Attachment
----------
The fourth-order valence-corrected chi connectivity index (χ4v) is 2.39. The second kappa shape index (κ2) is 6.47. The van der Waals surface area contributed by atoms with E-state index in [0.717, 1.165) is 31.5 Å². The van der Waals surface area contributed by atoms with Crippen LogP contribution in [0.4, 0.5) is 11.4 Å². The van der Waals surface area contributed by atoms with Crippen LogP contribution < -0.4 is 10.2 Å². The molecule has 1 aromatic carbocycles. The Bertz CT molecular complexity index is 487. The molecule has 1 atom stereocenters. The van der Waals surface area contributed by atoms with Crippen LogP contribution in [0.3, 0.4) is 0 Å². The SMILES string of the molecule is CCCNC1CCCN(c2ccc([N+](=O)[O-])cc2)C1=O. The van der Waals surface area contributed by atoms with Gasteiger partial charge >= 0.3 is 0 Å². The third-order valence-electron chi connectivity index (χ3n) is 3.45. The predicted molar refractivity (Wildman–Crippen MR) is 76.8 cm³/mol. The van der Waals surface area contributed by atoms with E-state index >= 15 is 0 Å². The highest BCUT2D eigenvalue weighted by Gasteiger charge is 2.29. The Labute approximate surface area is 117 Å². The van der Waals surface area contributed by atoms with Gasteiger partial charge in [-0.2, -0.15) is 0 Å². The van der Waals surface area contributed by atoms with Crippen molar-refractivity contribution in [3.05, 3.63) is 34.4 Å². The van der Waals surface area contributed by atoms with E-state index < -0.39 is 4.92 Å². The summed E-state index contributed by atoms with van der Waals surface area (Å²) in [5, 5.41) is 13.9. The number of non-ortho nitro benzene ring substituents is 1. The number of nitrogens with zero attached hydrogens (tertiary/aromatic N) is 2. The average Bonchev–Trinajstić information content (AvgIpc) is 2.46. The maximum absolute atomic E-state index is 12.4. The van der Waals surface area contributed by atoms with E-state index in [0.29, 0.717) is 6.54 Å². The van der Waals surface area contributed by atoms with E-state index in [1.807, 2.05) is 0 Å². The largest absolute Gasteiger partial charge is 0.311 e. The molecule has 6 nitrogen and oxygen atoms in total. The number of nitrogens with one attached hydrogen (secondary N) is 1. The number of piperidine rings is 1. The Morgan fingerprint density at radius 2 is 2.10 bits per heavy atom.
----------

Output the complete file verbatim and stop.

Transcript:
The fourth-order valence-corrected chi connectivity index (χ4v) is 2.39. The second kappa shape index (κ2) is 6.47. The van der Waals surface area contributed by atoms with E-state index in [0.717, 1.165) is 31.5 Å². The van der Waals surface area contributed by atoms with Crippen LogP contribution in [0.4, 0.5) is 11.4 Å². The van der Waals surface area contributed by atoms with Crippen LogP contribution < -0.4 is 10.2 Å². The molecule has 1 aromatic carbocycles. The Bertz CT molecular complexity index is 487. The molecule has 1 atom stereocenters. The van der Waals surface area contributed by atoms with Crippen LogP contribution in [0.3, 0.4) is 0 Å². The SMILES string of the molecule is CCCNC1CCCN(c2ccc([N+](=O)[O-])cc2)C1=O. The van der Waals surface area contributed by atoms with Gasteiger partial charge >= 0.3 is 0 Å². The third-order valence-electron chi connectivity index (χ3n) is 3.45. The predicted molar refractivity (Wildman–Crippen MR) is 76.8 cm³/mol. The van der Waals surface area contributed by atoms with E-state index >= 15 is 0 Å². The highest BCUT2D eigenvalue weighted by Gasteiger charge is 2.29. The Labute approximate surface area is 117 Å². The van der Waals surface area contributed by atoms with Gasteiger partial charge in [-0.2, -0.15) is 0 Å². The van der Waals surface area contributed by atoms with Crippen molar-refractivity contribution in [3.05, 3.63) is 34.4 Å². The van der Waals surface area contributed by atoms with E-state index < -0.39 is 4.92 Å². The summed E-state index contributed by atoms with van der Waals surface area (Å²) in [5, 5.41) is 13.9. The number of non-ortho nitro benzene ring substituents is 1. The number of nitrogens with zero attached hydrogens (tertiary/aromatic N) is 2. The average Bonchev–Trinajstić information content (AvgIpc) is 2.46. The maximum absolute atomic E-state index is 12.4. The van der Waals surface area contributed by atoms with E-state index in [0.29, 0.717) is 6.54 Å². The van der Waals surface area contributed by atoms with E-state index in [1.807, 2.05) is 0 Å². The largest absolute Gasteiger partial charge is 0.311 e. The molecule has 6 nitrogen and oxygen atoms in total. The number of nitrogens with one attached hydrogen (secondary N) is 1. The number of piperidine rings is 1. The Morgan fingerprint density at radius 2 is 2.10 bits per heavy atom.